As a society that has been taught to recycle, Britain’s inhabitants obediently sift through the glass, plastic and cardboard we throw away and place it in its rightful bin. We do this to save the world, of course. And the same can be said of paper and printing; we take heed of the warnings at the bottom of our emails which suggest our environment will suffer if we print anything on real paper, and keep everything electronic. We have stopped writing and started emailing and texting as a nation. Love letters are becoming non-existent, as is our handwriting. The pen might be mightier than the sword, but the Qwerty keyboard is quickly becoming the mightiest of all. And we do this – we sacrifice our Parker Fountain Pens and our Moleskine journals for the clicking of keyboards and tapping of touch screens – all to save our beautiful Earth from Global Warming. How much do we actually know about paper and printing?
Avoiding a science lecture, the basic reason for not printing and using recycled paper is to save a tree and to prevent the release of greenhouse gases when paper is buried in landfill. The World Wildlife Fund (WWF) recently released a new file format (creatively named the .wwf file) along with the phrase “save as wwf, save a tree” for the documents available to download on the website. This format, which cannot be printed easily, accompanied the organisation’s claims that printing is responsible for valuable tree habitats such as rainforests being destroyed, this being the reason why we should never ever print anything. Naturally, a wall of objections has risen to meet the WWF’s accusations, and at the top are the Friends of Print and Paper organisation, known as FOPAP. They believe that printing should be encouraged, and they say if we listen to them we could end the Global Warming crisis in a century…
FOPAP argue that if we seal paper away at the bottom of landfill sites, it doesn’t decompose and release the greenhouse gases that are causing Global Warming. Their studies have shown that paper which has been underground in air-tight conditions for up to 50 years has barely changed form, the print actually trapping the carbon and other gases inside the material. They suggest that if the UK recognised the vast amounts of paper lurking at the bottom of these sites as a way of preventing the escape of greenhouse gases, it could offset these numbers against its carbon footprint, reducing it and encouraging more countries to do the same.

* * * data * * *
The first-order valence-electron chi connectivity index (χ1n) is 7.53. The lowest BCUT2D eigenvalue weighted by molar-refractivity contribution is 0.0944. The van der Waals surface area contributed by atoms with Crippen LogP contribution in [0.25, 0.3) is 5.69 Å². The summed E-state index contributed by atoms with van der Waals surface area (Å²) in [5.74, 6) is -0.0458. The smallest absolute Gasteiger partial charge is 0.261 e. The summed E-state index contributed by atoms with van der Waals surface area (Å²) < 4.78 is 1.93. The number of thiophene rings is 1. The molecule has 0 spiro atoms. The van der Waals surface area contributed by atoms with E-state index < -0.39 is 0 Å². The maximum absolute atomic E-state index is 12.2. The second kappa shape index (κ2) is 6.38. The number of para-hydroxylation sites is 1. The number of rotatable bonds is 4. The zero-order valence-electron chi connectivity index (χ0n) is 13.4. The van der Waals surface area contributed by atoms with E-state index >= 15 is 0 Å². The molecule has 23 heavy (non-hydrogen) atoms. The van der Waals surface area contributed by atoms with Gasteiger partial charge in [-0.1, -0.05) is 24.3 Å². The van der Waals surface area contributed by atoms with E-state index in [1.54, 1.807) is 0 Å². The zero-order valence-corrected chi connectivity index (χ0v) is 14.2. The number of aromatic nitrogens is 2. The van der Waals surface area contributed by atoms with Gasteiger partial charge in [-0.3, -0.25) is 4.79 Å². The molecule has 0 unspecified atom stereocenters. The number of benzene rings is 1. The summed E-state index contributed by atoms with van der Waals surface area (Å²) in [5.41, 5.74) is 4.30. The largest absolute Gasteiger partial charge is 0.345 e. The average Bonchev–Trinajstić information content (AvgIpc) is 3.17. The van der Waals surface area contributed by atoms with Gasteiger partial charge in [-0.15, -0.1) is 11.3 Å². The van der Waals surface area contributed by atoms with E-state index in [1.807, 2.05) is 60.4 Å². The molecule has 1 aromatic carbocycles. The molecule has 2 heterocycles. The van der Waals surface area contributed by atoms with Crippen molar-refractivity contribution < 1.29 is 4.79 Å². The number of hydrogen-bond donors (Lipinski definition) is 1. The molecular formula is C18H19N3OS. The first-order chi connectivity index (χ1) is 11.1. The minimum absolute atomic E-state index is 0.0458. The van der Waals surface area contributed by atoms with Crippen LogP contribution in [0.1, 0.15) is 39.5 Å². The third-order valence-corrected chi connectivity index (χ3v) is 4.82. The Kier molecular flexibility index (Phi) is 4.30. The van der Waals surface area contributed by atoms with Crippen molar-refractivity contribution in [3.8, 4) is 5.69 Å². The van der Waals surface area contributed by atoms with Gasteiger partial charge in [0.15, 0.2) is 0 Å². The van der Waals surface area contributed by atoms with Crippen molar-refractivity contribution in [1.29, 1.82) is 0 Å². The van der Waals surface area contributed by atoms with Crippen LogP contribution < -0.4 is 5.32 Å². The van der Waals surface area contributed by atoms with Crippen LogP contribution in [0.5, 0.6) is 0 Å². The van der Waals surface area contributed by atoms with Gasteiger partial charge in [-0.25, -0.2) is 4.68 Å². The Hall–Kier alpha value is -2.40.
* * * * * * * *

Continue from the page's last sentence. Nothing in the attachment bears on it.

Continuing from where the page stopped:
Landfill isn’t where FOPAP stop. They believe that we should be chopping down trees, and lots of them. And, of course, replanting the ones that are felled. This, they say, is because as a tree grows older it is much like a human; it eats less, breathes less and has less of an impact on the environment; a mature tree will no longer take enough carbon dioxide from the air to help our fight against Global Warming. A young sapling, however, will consume much more carbon dioxide than its older generations just as a small child eats, breathes and runs around much more than an adult. FOPAP suggest that this continuous replacement of the old with the new helps us to reduce the carbon dioxide in our atmosphere, leading us on a path closer to carbon neutrality.
Recycling paper has been effectively promoted by Britain, but if FOPAP win people over to their way of thinking, it could result in a backlash of criticism about other materials such as plastic and glass. The controversial statements made by FOPAP are the first of their kind and John Roche, the founder of the organisation, says: “There will be political challenges to overcome. There always is. There will be corporate challenges to overcome. This goes without saying. There will be scientific challenges to overcome. We have the talent to fight this.” He believes FOPAP are right, and wants others to join his fight against paper recycling…
I am among those told that recycling is an absolute. What do you think?
Visit www.fopap.org to explore this controversial alternative to recycling.
I would love to know what you think about this take – please comment below if you have anything to add to the debate.